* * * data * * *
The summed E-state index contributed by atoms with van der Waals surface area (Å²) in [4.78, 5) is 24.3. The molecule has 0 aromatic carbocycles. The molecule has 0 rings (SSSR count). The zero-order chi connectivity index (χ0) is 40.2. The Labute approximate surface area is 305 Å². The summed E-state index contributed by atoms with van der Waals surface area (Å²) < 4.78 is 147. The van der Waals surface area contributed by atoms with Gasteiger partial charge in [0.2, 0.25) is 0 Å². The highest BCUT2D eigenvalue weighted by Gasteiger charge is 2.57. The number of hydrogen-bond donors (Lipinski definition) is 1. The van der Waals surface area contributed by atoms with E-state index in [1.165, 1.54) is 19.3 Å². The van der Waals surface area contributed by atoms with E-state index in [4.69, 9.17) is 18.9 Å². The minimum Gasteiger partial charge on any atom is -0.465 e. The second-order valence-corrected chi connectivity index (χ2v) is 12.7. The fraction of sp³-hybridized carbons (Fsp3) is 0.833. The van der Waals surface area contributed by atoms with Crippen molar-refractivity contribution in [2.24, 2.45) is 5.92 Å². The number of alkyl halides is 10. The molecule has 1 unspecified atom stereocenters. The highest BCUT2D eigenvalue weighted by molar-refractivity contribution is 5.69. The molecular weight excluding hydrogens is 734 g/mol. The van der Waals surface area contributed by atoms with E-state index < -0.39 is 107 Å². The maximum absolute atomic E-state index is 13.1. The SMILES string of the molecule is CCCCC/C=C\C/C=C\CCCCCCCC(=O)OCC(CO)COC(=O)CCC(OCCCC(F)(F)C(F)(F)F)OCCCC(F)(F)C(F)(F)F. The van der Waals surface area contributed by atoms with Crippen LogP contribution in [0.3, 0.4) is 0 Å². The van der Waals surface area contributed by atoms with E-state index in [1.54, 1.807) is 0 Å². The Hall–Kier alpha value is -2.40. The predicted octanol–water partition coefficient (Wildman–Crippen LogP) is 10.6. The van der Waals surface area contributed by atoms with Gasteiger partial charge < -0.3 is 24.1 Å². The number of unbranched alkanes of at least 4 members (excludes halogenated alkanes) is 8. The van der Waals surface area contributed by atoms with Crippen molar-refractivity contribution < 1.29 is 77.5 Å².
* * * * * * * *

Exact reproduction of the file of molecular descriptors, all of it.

The summed E-state index contributed by atoms with van der Waals surface area (Å²) in [4.78, 5) is 24.3. The molecule has 0 aromatic carbocycles. The molecule has 0 rings (SSSR count). The zero-order chi connectivity index (χ0) is 40.2. The Labute approximate surface area is 305 Å². The summed E-state index contributed by atoms with van der Waals surface area (Å²) < 4.78 is 147. The van der Waals surface area contributed by atoms with Gasteiger partial charge in [0.2, 0.25) is 0 Å². The highest BCUT2D eigenvalue weighted by Gasteiger charge is 2.57. The number of hydrogen-bond donors (Lipinski definition) is 1. The van der Waals surface area contributed by atoms with E-state index in [1.165, 1.54) is 19.3 Å². The van der Waals surface area contributed by atoms with E-state index in [4.69, 9.17) is 18.9 Å². The minimum Gasteiger partial charge on any atom is -0.465 e. The second-order valence-corrected chi connectivity index (χ2v) is 12.7. The fraction of sp³-hybridized carbons (Fsp3) is 0.833. The van der Waals surface area contributed by atoms with Crippen molar-refractivity contribution in [2.24, 2.45) is 5.92 Å². The number of alkyl halides is 10. The molecule has 1 unspecified atom stereocenters. The highest BCUT2D eigenvalue weighted by molar-refractivity contribution is 5.69. The molecular weight excluding hydrogens is 734 g/mol. The van der Waals surface area contributed by atoms with E-state index < -0.39 is 107 Å². The maximum absolute atomic E-state index is 13.1. The SMILES string of the molecule is CCCCC/C=C\C/C=C\CCCCCCCC(=O)OCC(CO)COC(=O)CCC(OCCCC(F)(F)C(F)(F)F)OCCCC(F)(F)C(F)(F)F. The van der Waals surface area contributed by atoms with Crippen LogP contribution in [0.3, 0.4) is 0 Å². The van der Waals surface area contributed by atoms with E-state index in [1.54, 1.807) is 0 Å². The Hall–Kier alpha value is -2.40. The predicted octanol–water partition coefficient (Wildman–Crippen LogP) is 10.6. The van der Waals surface area contributed by atoms with Gasteiger partial charge < -0.3 is 24.1 Å². The number of unbranched alkanes of at least 4 members (excludes halogenated alkanes) is 8. The van der Waals surface area contributed by atoms with Crippen molar-refractivity contribution < 1.29 is 77.5 Å².